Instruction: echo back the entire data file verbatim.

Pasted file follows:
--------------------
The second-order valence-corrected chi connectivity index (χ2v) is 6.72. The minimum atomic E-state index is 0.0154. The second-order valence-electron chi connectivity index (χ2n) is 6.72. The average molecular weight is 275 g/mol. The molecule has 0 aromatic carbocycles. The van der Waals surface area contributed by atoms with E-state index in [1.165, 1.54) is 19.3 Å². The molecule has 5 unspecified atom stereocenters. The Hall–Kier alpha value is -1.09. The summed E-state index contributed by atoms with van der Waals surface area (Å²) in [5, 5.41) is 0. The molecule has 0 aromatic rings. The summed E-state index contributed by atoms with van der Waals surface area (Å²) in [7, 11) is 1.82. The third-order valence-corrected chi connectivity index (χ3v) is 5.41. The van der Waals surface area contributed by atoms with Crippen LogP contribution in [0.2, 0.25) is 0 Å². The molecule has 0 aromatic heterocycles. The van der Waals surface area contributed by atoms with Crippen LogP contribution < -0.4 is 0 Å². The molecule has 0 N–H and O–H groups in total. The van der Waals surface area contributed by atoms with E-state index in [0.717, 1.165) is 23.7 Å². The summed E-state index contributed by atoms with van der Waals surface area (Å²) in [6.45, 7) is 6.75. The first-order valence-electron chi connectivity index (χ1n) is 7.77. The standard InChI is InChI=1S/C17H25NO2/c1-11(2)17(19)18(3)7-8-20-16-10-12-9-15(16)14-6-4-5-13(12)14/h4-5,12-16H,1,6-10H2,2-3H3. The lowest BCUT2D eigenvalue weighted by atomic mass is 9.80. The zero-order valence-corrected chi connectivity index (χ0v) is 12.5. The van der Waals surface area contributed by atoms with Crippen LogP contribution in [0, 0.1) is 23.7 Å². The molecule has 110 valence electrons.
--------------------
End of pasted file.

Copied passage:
The second-order valence-corrected chi connectivity index (χ2v) is 6.72. The minimum atomic E-state index is 0.0154. The second-order valence-electron chi connectivity index (χ2n) is 6.72. The average molecular weight is 275 g/mol. The molecule has 0 aromatic carbocycles. The van der Waals surface area contributed by atoms with E-state index in [1.165, 1.54) is 19.3 Å². The molecule has 5 unspecified atom stereocenters. The Hall–Kier alpha value is -1.09. The summed E-state index contributed by atoms with van der Waals surface area (Å²) in [5, 5.41) is 0. The molecule has 0 aromatic rings. The summed E-state index contributed by atoms with van der Waals surface area (Å²) in [7, 11) is 1.82. The third-order valence-corrected chi connectivity index (χ3v) is 5.41. The van der Waals surface area contributed by atoms with Crippen LogP contribution in [0.2, 0.25) is 0 Å². The molecule has 0 aromatic heterocycles. The van der Waals surface area contributed by atoms with Crippen LogP contribution < -0.4 is 0 Å². The molecule has 0 N–H and O–H groups in total. The van der Waals surface area contributed by atoms with E-state index in [0.717, 1.165) is 23.7 Å². The summed E-state index contributed by atoms with van der Waals surface area (Å²) in [6.45, 7) is 6.75. The first-order valence-electron chi connectivity index (χ1n) is 7.77. The standard InChI is InChI=1S/C17H25NO2/c1-11(2)17(19)18(3)7-8-20-16-10-12-9-15(16)14-6-4-5-13(12)14/h4-5,12-16H,1,6-10H2,2-3H3. The lowest BCUT2D eigenvalue weighted by atomic mass is 9.80. The zero-order valence-corrected chi connectivity index (χ0v) is 12.5. The van der Waals surface area contributed by atoms with Crippen LogP contribution in [0, 0.1) is 23.7 Å². The molecule has 110 valence electrons.